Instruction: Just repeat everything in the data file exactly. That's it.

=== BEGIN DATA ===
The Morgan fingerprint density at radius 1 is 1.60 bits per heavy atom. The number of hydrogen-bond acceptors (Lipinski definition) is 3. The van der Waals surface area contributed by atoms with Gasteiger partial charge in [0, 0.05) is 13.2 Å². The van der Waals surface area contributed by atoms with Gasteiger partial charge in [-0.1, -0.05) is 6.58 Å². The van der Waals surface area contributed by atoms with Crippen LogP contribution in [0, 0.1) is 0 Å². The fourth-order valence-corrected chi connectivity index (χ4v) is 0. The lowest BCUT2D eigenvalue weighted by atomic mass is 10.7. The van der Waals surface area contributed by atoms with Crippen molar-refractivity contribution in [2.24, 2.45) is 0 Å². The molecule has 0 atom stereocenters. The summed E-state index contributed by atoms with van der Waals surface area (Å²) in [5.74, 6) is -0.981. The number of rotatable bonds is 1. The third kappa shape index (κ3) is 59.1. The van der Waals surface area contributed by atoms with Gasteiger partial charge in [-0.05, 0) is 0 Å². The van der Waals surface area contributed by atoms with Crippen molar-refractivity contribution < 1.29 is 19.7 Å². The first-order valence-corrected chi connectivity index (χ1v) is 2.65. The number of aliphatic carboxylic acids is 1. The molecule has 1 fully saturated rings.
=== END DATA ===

The Morgan fingerprint density at radius 1 is 1.60 bits per heavy atom. The number of hydrogen-bond acceptors (Lipinski definition) is 3. The van der Waals surface area contributed by atoms with Gasteiger partial charge in [0, 0.05) is 13.2 Å². The van der Waals surface area contributed by atoms with Gasteiger partial charge in [-0.1, -0.05) is 6.58 Å². The van der Waals surface area contributed by atoms with Crippen LogP contribution in [0, 0.1) is 0 Å². The fourth-order valence-corrected chi connectivity index (χ4v) is 0. The lowest BCUT2D eigenvalue weighted by atomic mass is 10.7. The van der Waals surface area contributed by atoms with Crippen molar-refractivity contribution in [2.24, 2.45) is 0 Å². The molecule has 0 atom stereocenters. The summed E-state index contributed by atoms with van der Waals surface area (Å²) in [5.74, 6) is -0.981. The number of rotatable bonds is 1. The third kappa shape index (κ3) is 59.1. The van der Waals surface area contributed by atoms with Gasteiger partial charge in [-0.05, 0) is 0 Å². The van der Waals surface area contributed by atoms with Crippen molar-refractivity contribution < 1.29 is 19.7 Å². The first-order valence-corrected chi connectivity index (χ1v) is 2.65. The number of aliphatic carboxylic acids is 1. The molecule has 1 fully saturated rings.